One of my favourite experiences as a staff member at Hobsonville Point was the Waitangi Celebrations at the start of 2015 as this introduced me to new activities, colleagues, students and whanau (blog post). It also provoked many thoughts as to how the HPPS model could effectively and authentically integrate Te Reo and Tikanga into the learning at school. Throughout my time at this school I've had many conversations with different staff and parents about this also.
Initially, I wondered whether Te Reo could be included as an independent learning activity, similar to independent reading or maths. Discussions made me doubt the quality of such learning, although adopting a tuakana teina approach may alleviate this, the real concern surrounds how setting a range of resources/tasks would provide students with an engaging, authentic task. This was reinforced when I watched a colleague set about a filming activity using myths and legends, our students recognised the importance of correct pronunctiation and so asked for some workshops to assist them. The learning was more powerful due to the student voice, authentic learning and timeliness of the task. However, students don't know what they don't know and this is where teacher voice is necessary.
As a school we provide a Kapa Haka group, teachers include Te Reo in their instructions, signage and in learning activities. The Practicing Teacher Criteria are explicit in the expectations to actively teach our children relevant content, respect culture and values and adhere to the principals of the partnership in the Treaty of Waitangi. I have often felt that I could do more but have felt empowered by some experiences (Waitangi Day Celebrations at HPPS and HNS visit to Awataha Marae) and embarrassed by others (blog post HIS). Recently, I met with a friend who is currently undertaking pre-service training to be a primary teacher, he asked about Te Reo in the classroom. On his placements across 2 years thus far, he had observed that Te Reo was very hit and miss and wondered if it was something that was true of all schools. I can't speak for all schools but can appreciate his question, my student teacher placements also reflect his thoughts but I am aware of many schools and teachers who provide have significant resources promoting Te Reo, Tikanga and the principals of the treaty.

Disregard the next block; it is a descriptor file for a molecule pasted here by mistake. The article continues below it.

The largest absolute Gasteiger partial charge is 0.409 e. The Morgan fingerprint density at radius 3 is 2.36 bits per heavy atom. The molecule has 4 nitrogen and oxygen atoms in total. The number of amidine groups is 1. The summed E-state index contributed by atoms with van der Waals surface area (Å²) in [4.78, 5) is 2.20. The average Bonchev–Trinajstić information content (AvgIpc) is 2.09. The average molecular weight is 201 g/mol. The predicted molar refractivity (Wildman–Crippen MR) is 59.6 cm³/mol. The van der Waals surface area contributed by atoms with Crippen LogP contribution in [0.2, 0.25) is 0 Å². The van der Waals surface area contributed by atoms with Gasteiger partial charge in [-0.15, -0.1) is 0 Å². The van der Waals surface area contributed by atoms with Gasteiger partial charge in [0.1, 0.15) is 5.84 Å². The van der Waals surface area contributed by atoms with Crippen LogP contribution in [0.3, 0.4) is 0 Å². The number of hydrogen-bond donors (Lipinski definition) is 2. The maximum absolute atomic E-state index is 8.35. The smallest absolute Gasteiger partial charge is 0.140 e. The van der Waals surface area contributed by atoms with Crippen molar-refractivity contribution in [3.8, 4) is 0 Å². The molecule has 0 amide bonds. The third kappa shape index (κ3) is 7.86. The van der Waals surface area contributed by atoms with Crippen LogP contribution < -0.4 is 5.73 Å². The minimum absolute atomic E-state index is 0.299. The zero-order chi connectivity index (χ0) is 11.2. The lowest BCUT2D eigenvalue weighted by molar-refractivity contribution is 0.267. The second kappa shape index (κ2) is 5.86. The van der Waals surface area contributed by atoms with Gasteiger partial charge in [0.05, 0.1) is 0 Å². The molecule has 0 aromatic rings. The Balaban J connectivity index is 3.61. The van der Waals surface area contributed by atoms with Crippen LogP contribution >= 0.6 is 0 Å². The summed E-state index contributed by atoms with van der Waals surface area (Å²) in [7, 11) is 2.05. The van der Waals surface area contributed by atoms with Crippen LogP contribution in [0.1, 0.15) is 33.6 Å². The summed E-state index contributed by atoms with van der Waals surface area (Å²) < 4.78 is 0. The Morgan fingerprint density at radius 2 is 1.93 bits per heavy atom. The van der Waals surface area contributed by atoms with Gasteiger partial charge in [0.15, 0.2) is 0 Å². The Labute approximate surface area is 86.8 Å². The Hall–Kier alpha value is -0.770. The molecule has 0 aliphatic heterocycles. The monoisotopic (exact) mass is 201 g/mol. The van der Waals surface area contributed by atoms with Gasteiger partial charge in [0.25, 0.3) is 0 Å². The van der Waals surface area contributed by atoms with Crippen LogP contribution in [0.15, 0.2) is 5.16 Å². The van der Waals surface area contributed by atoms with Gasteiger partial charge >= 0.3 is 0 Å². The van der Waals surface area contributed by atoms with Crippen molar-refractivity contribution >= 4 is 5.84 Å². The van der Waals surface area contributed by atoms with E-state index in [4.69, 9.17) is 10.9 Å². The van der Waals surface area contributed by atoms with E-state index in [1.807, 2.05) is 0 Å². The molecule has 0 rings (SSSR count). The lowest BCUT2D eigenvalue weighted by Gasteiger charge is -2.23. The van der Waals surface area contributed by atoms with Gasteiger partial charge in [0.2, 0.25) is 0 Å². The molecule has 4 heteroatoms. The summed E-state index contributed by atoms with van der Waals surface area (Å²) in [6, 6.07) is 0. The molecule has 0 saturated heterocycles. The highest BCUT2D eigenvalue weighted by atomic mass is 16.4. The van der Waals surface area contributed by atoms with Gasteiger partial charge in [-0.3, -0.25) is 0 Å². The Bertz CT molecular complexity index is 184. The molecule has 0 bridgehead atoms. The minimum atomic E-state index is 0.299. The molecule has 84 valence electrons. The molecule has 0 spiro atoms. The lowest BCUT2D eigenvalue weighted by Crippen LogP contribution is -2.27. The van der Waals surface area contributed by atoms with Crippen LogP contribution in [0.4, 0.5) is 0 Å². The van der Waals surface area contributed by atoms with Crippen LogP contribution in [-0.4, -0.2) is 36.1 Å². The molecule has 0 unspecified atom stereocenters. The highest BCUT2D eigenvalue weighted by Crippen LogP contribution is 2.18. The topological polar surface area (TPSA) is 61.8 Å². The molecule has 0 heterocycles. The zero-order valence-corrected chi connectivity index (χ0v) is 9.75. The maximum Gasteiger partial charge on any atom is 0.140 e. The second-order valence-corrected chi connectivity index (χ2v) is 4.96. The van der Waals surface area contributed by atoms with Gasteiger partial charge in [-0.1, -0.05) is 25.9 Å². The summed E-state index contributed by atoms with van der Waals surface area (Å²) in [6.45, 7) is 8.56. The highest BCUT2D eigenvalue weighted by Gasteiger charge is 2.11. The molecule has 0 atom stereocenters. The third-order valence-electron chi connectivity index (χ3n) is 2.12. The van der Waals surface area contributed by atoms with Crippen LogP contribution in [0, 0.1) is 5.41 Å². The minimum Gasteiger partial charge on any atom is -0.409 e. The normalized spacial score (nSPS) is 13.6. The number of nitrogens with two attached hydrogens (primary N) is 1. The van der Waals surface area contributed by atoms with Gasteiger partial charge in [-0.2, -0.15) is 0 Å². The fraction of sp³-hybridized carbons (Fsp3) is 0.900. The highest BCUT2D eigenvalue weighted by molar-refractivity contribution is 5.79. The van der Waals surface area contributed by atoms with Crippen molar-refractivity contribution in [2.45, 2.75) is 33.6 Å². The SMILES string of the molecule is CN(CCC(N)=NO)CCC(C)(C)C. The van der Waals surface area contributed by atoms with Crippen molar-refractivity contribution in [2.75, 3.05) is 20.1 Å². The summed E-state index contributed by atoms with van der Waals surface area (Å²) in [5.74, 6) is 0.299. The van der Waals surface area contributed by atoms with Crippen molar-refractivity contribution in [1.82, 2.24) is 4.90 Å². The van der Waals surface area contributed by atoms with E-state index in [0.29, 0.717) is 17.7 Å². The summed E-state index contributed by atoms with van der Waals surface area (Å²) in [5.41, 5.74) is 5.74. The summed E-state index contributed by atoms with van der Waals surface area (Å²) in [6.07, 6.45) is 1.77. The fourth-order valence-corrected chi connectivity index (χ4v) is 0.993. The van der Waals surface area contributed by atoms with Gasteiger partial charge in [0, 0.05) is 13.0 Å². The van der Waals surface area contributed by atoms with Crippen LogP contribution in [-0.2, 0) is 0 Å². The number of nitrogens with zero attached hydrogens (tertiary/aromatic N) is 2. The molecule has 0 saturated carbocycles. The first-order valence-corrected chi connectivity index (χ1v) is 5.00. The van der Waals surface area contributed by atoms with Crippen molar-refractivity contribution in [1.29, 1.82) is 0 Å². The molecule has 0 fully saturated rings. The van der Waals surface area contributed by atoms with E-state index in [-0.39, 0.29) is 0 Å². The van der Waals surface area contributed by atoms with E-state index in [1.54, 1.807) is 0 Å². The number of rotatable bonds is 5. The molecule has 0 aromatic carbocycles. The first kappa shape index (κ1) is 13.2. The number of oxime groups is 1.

Currently, as a school we are pursuing Culture and Identity through our immersion experiences, these are being taught through Visual Arts, Music and Technology with a clear nod to the Social Sciences curriculum. In LC4 students have completed artworks, biopoems and on Friday visited the Auckland Art Gallery. Completing the biopoems, we challenged students to include more than just their passions, interests and worries, but to acknowledge their ancestry and their culture. For some this has meant deciding to write their pepeha's and one boy even decided to translate his biopoem into Te Reo. I had created one of the biopoem templates myself, several lines were directly influenced by a pepeha and explained this during class. I didn't tell them to write a pepeha but acknowledged that some may want to and this was an appropriate learning pathway. Some students had clearly felt empowered to pursue their learning and I felt better for creating an environment which enabled this.